Paulette Davidson's Story

The silent voice praying by the bedside

Paulette Davidson's first job as a healthcare chaplain was at the top trauma hospital in Washington D.C.  When patients were brought in from car accidents or with gunshot wounds or third-degree burns, she was there.  “I was that silent voice praying by the bedside while doctors are working to save their lives,” she says. 

And when family members burst in — screaming, in shock, terrified — she was there to scream with them or hold their hands or calm them down so they could listen to the doctors.

In 2019, she accepted the job at Capital Caring, the largest non-profit provider of elder health, advanced illness, hospice, and at-home care services for the Maryland, Virginia and Washington, D.C. area. She says she wanted to view death and grief from a different perspective — beyond that time of intense stress and loss. She wanted to help families the next day and the day after that as they came to terms with death. 

“I have seen it from the hospital,” she says. “I wanted to see it from the home.”

A preachers’ kid

Paulette grew up a “preachers’ kid” in Pittsburgh, the youngest of four children. Both her parents are pastors and her father has been working as a chaplain for the last 25 years at a VA hospital. 

She studied business in college initially, then switched her major to social work. While in school she decided to enlist in the Army. At the time she says, “I couldn’t do a push up to save my life.” But she says the experience was transformative and taught her purpose and discipline. When  she went back to finish her degree, she decided to join ROTC to become a leader in the Army. She decided to pursue military chaplaincy as a way help people.

She became pregnant in her last year of college. She chose an internship in a high school working with teen moms and dads. “I was 23 years old, becoming a new mom, and these were 16-year olds with young children. I was teaching them about education, and they were teaching me about parenting,” she says. 

She has carried that teaching and learning philosophy with her into her career. In support groups, she leads by helping people learn from each other and find strength from within, she says.

From military to healthcare chaplain

When she graduated from college, she commissioned as an officer in 2010 and worked in the reserves while she enrolled at Howard University School of Divinity to pursue her Master’s degree.

Her daughter was only 2 yrs old, and she was a single mom, living in a new city far from home. She worked hard and found success. After three years, she graduated and was ordained as an Elder in the Pentecostal church, though she emphasizes that chaplains do not discriminate, regardless if you are “Methodist or Buddhist or Wicken or Spiritual or not.”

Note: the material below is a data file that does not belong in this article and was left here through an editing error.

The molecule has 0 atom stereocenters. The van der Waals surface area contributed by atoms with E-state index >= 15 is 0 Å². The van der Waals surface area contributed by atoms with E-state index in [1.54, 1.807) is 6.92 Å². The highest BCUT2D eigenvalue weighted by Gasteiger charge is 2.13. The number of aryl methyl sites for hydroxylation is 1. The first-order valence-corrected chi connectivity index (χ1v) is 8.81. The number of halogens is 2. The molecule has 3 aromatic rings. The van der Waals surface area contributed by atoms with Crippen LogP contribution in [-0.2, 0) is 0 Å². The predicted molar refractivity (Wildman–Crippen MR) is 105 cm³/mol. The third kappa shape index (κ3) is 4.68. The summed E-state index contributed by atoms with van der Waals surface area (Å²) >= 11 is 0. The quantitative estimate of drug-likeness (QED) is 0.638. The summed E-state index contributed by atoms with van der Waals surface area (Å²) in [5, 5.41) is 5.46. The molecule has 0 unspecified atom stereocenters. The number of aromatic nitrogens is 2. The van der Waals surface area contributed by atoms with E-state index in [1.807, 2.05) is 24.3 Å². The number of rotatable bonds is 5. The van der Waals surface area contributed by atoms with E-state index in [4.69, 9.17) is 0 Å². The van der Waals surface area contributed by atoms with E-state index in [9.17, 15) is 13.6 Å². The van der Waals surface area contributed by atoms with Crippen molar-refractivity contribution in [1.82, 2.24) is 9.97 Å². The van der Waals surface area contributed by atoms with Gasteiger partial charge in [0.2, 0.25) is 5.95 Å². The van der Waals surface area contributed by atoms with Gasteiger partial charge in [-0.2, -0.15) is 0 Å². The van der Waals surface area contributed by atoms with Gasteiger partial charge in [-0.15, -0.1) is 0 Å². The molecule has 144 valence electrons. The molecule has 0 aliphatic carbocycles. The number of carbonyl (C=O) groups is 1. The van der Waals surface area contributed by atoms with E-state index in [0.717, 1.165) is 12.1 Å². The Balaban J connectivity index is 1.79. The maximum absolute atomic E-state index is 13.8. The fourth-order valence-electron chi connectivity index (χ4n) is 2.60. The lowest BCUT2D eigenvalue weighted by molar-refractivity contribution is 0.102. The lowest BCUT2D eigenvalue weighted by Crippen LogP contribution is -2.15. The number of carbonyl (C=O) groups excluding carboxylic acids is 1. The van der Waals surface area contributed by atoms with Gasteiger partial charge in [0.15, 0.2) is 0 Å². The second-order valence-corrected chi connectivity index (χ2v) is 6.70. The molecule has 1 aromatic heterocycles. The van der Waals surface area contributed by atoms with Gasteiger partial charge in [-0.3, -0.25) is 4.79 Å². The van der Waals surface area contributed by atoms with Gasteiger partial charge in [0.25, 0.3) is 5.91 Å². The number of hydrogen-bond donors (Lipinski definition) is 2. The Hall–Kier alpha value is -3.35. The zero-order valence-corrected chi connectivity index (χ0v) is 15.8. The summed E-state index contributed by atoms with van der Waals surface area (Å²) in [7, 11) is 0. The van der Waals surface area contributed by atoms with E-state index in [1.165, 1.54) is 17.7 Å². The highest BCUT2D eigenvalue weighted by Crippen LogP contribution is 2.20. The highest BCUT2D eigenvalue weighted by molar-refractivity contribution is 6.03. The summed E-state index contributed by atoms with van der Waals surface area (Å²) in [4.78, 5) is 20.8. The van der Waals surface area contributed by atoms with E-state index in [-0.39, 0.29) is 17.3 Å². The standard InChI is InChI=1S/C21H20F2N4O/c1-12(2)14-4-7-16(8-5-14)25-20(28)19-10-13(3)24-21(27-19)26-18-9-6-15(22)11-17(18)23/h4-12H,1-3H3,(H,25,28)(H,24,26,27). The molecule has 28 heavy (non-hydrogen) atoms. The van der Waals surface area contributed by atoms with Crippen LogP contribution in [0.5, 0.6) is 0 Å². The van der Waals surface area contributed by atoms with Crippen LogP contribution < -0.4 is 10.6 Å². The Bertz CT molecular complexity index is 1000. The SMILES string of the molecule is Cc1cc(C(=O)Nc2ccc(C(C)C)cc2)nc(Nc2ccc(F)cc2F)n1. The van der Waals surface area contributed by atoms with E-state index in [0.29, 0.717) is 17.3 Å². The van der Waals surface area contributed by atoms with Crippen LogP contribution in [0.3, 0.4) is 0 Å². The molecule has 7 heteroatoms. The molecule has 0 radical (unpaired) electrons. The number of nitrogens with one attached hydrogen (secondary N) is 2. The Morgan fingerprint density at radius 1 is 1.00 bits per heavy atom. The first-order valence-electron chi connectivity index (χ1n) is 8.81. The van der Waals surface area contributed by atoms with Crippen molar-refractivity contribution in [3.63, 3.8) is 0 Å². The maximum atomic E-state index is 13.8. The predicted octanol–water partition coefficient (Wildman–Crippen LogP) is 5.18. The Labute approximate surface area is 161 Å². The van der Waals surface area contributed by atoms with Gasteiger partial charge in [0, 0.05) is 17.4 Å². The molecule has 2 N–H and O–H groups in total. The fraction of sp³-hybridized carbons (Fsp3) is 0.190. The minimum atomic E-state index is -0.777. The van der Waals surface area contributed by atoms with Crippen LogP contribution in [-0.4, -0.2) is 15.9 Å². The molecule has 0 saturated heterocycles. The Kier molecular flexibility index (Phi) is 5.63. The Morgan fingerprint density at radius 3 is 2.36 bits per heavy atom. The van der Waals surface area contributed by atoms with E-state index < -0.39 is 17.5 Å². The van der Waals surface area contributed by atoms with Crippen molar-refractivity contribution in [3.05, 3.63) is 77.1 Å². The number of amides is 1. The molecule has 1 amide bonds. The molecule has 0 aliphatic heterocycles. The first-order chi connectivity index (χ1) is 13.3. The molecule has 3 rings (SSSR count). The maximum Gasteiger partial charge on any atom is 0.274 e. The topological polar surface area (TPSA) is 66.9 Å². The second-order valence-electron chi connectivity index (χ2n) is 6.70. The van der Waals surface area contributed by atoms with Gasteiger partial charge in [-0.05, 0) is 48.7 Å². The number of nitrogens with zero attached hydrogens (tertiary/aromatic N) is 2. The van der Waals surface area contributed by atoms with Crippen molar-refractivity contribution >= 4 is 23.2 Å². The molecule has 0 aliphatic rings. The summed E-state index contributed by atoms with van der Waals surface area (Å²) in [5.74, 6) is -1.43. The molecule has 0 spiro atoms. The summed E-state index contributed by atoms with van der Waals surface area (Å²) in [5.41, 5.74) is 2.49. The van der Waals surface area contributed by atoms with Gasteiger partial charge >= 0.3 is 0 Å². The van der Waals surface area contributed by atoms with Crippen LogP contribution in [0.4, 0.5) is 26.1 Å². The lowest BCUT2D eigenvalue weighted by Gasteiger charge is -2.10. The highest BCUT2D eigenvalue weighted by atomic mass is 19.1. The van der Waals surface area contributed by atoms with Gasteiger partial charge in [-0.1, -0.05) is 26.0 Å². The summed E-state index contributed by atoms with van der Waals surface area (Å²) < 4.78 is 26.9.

Rather than going active duty with the military, as she had planned, she retired from the Army in October 2015 and applied for a clinical pastoral education residency with Medstar Washington Hospital Center so she could work in healthcare settings. “I fell in love with the work,” she says. 

Now, as a hospice and palliative care chaplain, her job is to address the emotional, psychological and spiritual needs of patients and families. She typically would visit a roster of patients in different assisted living communities, but the novel coronavirus pandemic has changed the daily rhythm of her job and the needs she is trying to meet.

Spiritual care amid Covid-19

Now she spends most of her time on the phone – often with family members who are worried about loved ones they can no longer see. She encourages new ways to connect with their loved ones, whether through technology or care packages or regular visits to the window to say hello.

And she helps them identify meaningful ways to honor their loved one when they die, as most in-person memorial services have been put on hold. “If they liked to wear purple, wear purple. Choose a date on the calendar to remember them and light a purple candle. Their spirit/legacy is going to live on in you if you have a funeral or not,” she says.

She also runs a monthly bereavement support group. In her work, she says, she tries to meet people where they are. From a spiritual standpoint, she asks herself, “what is God trying to say to me and to this person in this moment,” she says. 

She also helps people identify the things they are grateful about at difficult time – Grateful for zoom calls. Grateful for work. Grateful that their loved one is free from physical pain and the fear of an ongoing pandemic. 

“Even when we are discouraged, the sun still shines. The moon still rises. The world is still evolving,” she says.